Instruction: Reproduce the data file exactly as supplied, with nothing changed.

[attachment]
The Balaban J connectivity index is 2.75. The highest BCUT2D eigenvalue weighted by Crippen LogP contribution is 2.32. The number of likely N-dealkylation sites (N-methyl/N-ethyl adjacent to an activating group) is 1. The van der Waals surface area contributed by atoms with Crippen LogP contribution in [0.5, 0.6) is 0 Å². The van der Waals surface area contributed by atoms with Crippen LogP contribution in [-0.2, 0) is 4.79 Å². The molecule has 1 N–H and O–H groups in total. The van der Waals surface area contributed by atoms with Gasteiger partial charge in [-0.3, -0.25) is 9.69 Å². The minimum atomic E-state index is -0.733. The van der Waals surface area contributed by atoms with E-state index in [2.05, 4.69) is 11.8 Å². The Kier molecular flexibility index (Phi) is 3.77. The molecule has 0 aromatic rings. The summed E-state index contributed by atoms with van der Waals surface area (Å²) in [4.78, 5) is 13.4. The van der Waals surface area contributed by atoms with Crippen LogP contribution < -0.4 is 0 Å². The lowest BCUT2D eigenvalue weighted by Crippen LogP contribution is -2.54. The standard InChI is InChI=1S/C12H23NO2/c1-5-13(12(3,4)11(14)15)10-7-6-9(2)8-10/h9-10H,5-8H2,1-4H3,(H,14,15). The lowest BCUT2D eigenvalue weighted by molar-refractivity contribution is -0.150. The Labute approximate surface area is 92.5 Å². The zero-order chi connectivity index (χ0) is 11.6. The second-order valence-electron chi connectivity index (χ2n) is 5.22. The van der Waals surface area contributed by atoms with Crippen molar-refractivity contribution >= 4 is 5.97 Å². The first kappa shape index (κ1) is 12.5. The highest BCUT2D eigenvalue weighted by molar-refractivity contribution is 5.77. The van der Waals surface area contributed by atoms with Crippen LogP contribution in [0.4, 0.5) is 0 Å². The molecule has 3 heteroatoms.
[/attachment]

The Balaban J connectivity index is 2.75. The highest BCUT2D eigenvalue weighted by Crippen LogP contribution is 2.32. The number of likely N-dealkylation sites (N-methyl/N-ethyl adjacent to an activating group) is 1. The van der Waals surface area contributed by atoms with Crippen LogP contribution in [0.5, 0.6) is 0 Å². The van der Waals surface area contributed by atoms with Crippen LogP contribution in [-0.2, 0) is 4.79 Å². The molecule has 1 N–H and O–H groups in total. The van der Waals surface area contributed by atoms with Gasteiger partial charge in [-0.3, -0.25) is 9.69 Å². The minimum atomic E-state index is -0.733. The van der Waals surface area contributed by atoms with E-state index in [2.05, 4.69) is 11.8 Å². The Kier molecular flexibility index (Phi) is 3.77. The molecule has 0 aromatic rings. The summed E-state index contributed by atoms with van der Waals surface area (Å²) in [4.78, 5) is 13.4. The van der Waals surface area contributed by atoms with Crippen LogP contribution < -0.4 is 0 Å². The lowest BCUT2D eigenvalue weighted by Crippen LogP contribution is -2.54. The standard InChI is InChI=1S/C12H23NO2/c1-5-13(12(3,4)11(14)15)10-7-6-9(2)8-10/h9-10H,5-8H2,1-4H3,(H,14,15). The lowest BCUT2D eigenvalue weighted by molar-refractivity contribution is -0.150. The Labute approximate surface area is 92.5 Å². The zero-order chi connectivity index (χ0) is 11.6. The second-order valence-electron chi connectivity index (χ2n) is 5.22. The van der Waals surface area contributed by atoms with Crippen molar-refractivity contribution >= 4 is 5.97 Å². The first kappa shape index (κ1) is 12.5. The highest BCUT2D eigenvalue weighted by molar-refractivity contribution is 5.77. The van der Waals surface area contributed by atoms with Crippen LogP contribution in [0.4, 0.5) is 0 Å². The molecule has 3 heteroatoms.